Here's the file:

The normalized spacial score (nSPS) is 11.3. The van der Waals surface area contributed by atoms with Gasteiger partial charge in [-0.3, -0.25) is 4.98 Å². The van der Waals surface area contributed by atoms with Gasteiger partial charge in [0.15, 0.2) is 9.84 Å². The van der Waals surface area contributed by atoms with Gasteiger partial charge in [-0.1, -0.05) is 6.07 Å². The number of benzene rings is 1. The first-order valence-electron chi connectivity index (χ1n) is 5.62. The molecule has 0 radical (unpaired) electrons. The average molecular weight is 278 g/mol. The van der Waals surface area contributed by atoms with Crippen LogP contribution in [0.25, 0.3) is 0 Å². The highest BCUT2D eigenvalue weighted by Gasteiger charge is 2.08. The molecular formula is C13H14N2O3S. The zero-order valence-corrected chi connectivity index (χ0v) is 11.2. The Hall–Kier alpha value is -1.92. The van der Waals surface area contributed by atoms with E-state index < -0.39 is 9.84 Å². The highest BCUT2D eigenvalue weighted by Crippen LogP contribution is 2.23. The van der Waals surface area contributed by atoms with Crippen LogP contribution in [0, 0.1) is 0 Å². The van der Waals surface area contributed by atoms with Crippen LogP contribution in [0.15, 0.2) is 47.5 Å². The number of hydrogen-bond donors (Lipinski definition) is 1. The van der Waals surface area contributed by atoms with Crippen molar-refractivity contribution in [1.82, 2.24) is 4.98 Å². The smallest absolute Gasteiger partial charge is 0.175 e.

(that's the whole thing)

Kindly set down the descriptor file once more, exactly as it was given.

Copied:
The normalized spacial score (nSPS) is 11.3. The van der Waals surface area contributed by atoms with Gasteiger partial charge in [-0.3, -0.25) is 4.98 Å². The van der Waals surface area contributed by atoms with Gasteiger partial charge in [0.15, 0.2) is 9.84 Å². The van der Waals surface area contributed by atoms with Gasteiger partial charge in [-0.1, -0.05) is 6.07 Å². The number of benzene rings is 1. The first-order valence-electron chi connectivity index (χ1n) is 5.62. The molecule has 0 radical (unpaired) electrons. The average molecular weight is 278 g/mol. The van der Waals surface area contributed by atoms with Crippen LogP contribution in [0.25, 0.3) is 0 Å². The highest BCUT2D eigenvalue weighted by Gasteiger charge is 2.08. The molecular formula is C13H14N2O3S. The zero-order valence-corrected chi connectivity index (χ0v) is 11.2. The Hall–Kier alpha value is -1.92. The van der Waals surface area contributed by atoms with E-state index < -0.39 is 9.84 Å². The highest BCUT2D eigenvalue weighted by Crippen LogP contribution is 2.23. The van der Waals surface area contributed by atoms with Crippen LogP contribution in [0, 0.1) is 0 Å². The van der Waals surface area contributed by atoms with Crippen LogP contribution in [0.15, 0.2) is 47.5 Å². The number of hydrogen-bond donors (Lipinski definition) is 1. The van der Waals surface area contributed by atoms with Crippen molar-refractivity contribution in [1.82, 2.24) is 4.98 Å². The smallest absolute Gasteiger partial charge is 0.175 e.